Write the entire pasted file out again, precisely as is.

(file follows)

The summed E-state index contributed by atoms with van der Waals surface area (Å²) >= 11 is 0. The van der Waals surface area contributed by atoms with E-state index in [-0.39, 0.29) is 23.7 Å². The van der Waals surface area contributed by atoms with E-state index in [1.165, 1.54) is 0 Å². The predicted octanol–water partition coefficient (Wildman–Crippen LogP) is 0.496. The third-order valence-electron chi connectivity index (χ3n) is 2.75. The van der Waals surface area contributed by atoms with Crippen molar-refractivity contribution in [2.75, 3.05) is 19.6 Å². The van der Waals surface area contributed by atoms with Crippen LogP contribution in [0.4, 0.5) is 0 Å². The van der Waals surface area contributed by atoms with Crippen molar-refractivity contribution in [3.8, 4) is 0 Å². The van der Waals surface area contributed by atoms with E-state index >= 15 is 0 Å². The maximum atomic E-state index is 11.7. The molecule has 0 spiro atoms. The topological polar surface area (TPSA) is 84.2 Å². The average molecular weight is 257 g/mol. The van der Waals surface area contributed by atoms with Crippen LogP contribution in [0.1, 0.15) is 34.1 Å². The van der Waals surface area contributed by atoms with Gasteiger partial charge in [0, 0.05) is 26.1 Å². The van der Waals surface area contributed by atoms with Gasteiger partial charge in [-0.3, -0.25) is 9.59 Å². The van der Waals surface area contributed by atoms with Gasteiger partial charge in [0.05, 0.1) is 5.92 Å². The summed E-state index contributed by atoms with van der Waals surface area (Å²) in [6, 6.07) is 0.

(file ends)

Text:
The summed E-state index contributed by atoms with van der Waals surface area (Å²) >= 11 is 0. The van der Waals surface area contributed by atoms with E-state index in [-0.39, 0.29) is 23.7 Å². The van der Waals surface area contributed by atoms with E-state index in [1.165, 1.54) is 0 Å². The predicted octanol–water partition coefficient (Wildman–Crippen LogP) is 0.496. The third-order valence-electron chi connectivity index (χ3n) is 2.75. The van der Waals surface area contributed by atoms with Crippen molar-refractivity contribution in [2.75, 3.05) is 19.6 Å². The van der Waals surface area contributed by atoms with Crippen LogP contribution in [0.4, 0.5) is 0 Å². The van der Waals surface area contributed by atoms with Crippen molar-refractivity contribution in [3.8, 4) is 0 Å². The van der Waals surface area contributed by atoms with E-state index >= 15 is 0 Å². The maximum atomic E-state index is 11.7. The molecule has 0 spiro atoms. The topological polar surface area (TPSA) is 84.2 Å². The average molecular weight is 257 g/mol. The van der Waals surface area contributed by atoms with Crippen LogP contribution in [0.1, 0.15) is 34.1 Å². The van der Waals surface area contributed by atoms with Gasteiger partial charge in [0, 0.05) is 26.1 Å². The van der Waals surface area contributed by atoms with Gasteiger partial charge in [-0.3, -0.25) is 9.59 Å². The van der Waals surface area contributed by atoms with Gasteiger partial charge in [0.05, 0.1) is 5.92 Å². The summed E-state index contributed by atoms with van der Waals surface area (Å²) in [6, 6.07) is 0.